ECB’s Schnabel: Vaccine News Is ‘Light at the End of the Tunnel’

24 November, 2020



By David Barwick – FRANKFURT (EconoStream) – The recent news regarding a medical solution to the pandemic is ‘light at the end of the tunnel’, European Central Bank Executive Board member Isabel Schnabel said Tuesday.

In a speech for a Bank of Finland monetary policy webinar, a text of which the ECB provided, Schnabel primarily discussed how the pandemic would affect views of price stability under low inflation, of monetary policy’s impact near the effective lower bound, and  of how policy instruments are designed.

‘Although recent news on the effectiveness of vaccines provides light at the end of the tunnel, significant uncertainty about future income prospects can be expected to prevail for some time, also because the pace of the rollout of vaccines and their acceptance among the public remain uncertain’, she said.

This uncertainty ‘is likely to weaken the willingness and ability of firms and households to take full advantage of historically loose financial conditions’, she said, preventing monetary policy from acting with full force.

As a result, she said, fiscal policy is ‘indispensable in order to sustain demand and mitigate the long-term costs of the crisis.’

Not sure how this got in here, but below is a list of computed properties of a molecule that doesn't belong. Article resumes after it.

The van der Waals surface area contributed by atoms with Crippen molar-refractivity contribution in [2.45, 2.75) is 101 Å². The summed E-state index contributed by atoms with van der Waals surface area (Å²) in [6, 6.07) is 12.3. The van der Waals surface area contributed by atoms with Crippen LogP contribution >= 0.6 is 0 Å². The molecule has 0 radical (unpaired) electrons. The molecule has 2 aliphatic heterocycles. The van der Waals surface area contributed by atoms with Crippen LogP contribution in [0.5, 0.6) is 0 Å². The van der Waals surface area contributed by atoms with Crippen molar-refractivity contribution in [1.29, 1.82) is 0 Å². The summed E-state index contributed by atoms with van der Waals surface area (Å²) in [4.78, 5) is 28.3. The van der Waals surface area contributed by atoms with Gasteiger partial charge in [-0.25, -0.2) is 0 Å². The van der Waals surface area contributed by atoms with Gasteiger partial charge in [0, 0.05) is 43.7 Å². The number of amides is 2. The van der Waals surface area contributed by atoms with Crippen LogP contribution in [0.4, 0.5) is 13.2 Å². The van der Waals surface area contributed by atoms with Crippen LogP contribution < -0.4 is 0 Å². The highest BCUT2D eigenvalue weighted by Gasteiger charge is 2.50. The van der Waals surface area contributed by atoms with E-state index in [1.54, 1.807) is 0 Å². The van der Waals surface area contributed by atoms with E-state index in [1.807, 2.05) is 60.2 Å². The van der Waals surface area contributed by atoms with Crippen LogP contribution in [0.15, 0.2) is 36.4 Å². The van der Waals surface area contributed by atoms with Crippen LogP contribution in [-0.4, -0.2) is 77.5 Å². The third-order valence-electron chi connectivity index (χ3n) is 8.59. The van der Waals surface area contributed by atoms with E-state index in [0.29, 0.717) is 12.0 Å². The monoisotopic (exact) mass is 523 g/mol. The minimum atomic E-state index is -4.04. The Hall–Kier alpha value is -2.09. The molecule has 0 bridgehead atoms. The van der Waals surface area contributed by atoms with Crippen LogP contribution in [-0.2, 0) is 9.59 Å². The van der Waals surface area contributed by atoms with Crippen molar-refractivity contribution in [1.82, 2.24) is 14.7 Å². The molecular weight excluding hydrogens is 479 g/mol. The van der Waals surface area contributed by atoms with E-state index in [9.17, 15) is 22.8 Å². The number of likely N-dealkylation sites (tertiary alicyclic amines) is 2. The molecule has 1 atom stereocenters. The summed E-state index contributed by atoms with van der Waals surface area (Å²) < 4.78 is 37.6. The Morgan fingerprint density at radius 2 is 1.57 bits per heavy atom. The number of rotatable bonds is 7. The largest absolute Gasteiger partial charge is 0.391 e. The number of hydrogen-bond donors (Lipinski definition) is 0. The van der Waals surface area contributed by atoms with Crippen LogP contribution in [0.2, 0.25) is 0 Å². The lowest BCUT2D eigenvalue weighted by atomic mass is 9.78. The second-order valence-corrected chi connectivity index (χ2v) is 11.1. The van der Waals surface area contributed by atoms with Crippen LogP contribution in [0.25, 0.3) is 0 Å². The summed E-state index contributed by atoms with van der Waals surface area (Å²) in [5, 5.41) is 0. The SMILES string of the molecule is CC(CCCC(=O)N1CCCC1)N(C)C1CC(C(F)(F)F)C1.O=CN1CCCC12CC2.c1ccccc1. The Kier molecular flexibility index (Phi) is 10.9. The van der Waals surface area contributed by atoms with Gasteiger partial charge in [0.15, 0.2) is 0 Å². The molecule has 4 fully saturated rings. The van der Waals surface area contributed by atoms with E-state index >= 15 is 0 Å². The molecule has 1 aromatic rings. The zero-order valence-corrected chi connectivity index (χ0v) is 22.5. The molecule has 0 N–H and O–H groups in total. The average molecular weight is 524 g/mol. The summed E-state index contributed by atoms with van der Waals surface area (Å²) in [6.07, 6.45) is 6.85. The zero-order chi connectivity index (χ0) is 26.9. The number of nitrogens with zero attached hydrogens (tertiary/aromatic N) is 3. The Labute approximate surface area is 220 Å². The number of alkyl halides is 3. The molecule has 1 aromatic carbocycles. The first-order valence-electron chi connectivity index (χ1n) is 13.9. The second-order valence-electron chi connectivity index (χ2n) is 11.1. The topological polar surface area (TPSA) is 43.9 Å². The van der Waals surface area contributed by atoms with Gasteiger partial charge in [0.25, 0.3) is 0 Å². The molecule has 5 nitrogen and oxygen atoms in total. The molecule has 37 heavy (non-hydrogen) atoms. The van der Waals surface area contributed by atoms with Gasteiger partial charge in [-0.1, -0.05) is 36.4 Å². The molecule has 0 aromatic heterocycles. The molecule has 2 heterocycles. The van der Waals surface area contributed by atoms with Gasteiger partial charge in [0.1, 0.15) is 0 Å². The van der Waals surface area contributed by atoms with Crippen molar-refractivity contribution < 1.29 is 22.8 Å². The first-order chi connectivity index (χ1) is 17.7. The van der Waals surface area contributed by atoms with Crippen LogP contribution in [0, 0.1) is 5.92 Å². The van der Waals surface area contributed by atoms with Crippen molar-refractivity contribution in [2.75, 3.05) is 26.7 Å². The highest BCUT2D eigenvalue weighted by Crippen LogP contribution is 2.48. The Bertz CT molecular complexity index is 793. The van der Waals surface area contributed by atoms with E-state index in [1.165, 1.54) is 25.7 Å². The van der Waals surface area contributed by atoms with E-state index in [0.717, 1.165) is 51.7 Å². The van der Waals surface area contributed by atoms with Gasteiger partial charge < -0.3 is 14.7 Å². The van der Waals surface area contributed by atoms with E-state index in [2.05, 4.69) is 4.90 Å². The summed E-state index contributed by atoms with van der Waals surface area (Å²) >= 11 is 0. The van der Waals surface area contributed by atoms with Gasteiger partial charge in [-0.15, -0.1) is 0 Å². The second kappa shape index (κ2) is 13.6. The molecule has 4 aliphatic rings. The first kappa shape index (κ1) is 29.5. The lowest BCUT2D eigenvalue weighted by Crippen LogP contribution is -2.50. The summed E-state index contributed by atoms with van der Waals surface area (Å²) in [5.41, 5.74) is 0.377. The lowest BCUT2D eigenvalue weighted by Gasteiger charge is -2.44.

Still, this is not to say that the ECB is powerless, she said, and currently expansionary financing conditions are an important source of support for the economy.

‘Preserving them for as long as needed will be essential to ensure that inflation returns to our aim in the medium term’, she added.

Schnabel suggested that interest rate changes are less effective when rates are already low. In addition to possibly non-linear macroeconomic effects of rate changes that ‘could affect the extent to which central banks can bring future activity into the present’, she said, policy rate transmission to bank lending rate is weaker near zero and there is the problem that ‘people often cannot distinguish between real and nominal developments and may therefore react less to changes in real interest rates than what our models would tend to suggest.’

Concern about the decline in recent years of market-based inflation expectations in recent years, which has tightened financial conditions by raising real expected interest rates, may not be entirely warranted, she indicated.

This is partly because much of the decline is due to a fall in the inflation risk premium, correcting for which yields ‘much more aligned’ expectations when comparing market-based indicators with those from surveys, she said. Another reason is that option prices set on financial markets may not be very indicative of future inflation, she said.

‘This raises the question of whether inflation expectations of households and firms may be more relevant than those of the market for shaping macroeconomic outcomes in line with the expectations hypothesis’, she said.